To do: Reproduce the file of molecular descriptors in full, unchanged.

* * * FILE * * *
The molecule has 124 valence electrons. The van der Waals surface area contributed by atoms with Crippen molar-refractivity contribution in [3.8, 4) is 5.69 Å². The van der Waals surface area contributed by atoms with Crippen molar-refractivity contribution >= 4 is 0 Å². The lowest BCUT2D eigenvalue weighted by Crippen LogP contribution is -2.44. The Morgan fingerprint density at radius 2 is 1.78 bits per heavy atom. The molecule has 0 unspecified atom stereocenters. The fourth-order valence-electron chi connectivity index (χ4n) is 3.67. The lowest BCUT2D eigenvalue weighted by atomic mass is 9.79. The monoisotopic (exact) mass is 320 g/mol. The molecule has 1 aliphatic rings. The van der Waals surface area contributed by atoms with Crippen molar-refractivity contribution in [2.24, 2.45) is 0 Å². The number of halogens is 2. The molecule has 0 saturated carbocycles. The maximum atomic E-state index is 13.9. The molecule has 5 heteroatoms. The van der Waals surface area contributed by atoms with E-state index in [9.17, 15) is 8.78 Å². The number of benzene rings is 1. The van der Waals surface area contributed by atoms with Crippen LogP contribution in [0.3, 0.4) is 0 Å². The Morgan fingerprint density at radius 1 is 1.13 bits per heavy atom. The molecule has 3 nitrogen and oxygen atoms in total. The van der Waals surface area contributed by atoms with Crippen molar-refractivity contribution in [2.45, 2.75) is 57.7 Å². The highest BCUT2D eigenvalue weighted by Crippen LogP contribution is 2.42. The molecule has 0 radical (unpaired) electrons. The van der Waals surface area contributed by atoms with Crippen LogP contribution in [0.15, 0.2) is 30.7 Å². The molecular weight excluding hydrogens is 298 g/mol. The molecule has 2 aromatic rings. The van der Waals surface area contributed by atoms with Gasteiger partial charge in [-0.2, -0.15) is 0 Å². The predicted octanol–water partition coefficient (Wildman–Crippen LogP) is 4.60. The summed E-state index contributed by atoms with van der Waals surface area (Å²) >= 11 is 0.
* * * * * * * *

The molecule has 124 valence electrons. The van der Waals surface area contributed by atoms with Crippen molar-refractivity contribution in [3.8, 4) is 5.69 Å². The van der Waals surface area contributed by atoms with Crippen molar-refractivity contribution >= 4 is 0 Å². The lowest BCUT2D eigenvalue weighted by Crippen LogP contribution is -2.44. The Morgan fingerprint density at radius 2 is 1.78 bits per heavy atom. The molecule has 0 unspecified atom stereocenters. The fourth-order valence-electron chi connectivity index (χ4n) is 3.67. The lowest BCUT2D eigenvalue weighted by atomic mass is 9.79. The monoisotopic (exact) mass is 320 g/mol. The molecule has 1 aliphatic rings. The van der Waals surface area contributed by atoms with Crippen molar-refractivity contribution in [2.24, 2.45) is 0 Å². The number of halogens is 2. The molecule has 0 saturated carbocycles. The maximum atomic E-state index is 13.9. The molecule has 5 heteroatoms. The van der Waals surface area contributed by atoms with E-state index in [9.17, 15) is 8.78 Å². The number of benzene rings is 1. The van der Waals surface area contributed by atoms with Crippen LogP contribution in [0.3, 0.4) is 0 Å². The Morgan fingerprint density at radius 1 is 1.13 bits per heavy atom. The molecule has 3 nitrogen and oxygen atoms in total. The van der Waals surface area contributed by atoms with Crippen molar-refractivity contribution in [2.45, 2.75) is 57.7 Å². The highest BCUT2D eigenvalue weighted by Crippen LogP contribution is 2.42. The molecule has 0 radical (unpaired) electrons. The van der Waals surface area contributed by atoms with Crippen LogP contribution in [0.15, 0.2) is 30.7 Å². The molecular weight excluding hydrogens is 298 g/mol. The molecule has 2 aromatic rings. The van der Waals surface area contributed by atoms with Gasteiger partial charge in [-0.2, -0.15) is 0 Å². The predicted octanol–water partition coefficient (Wildman–Crippen LogP) is 4.60. The summed E-state index contributed by atoms with van der Waals surface area (Å²) >= 11 is 0.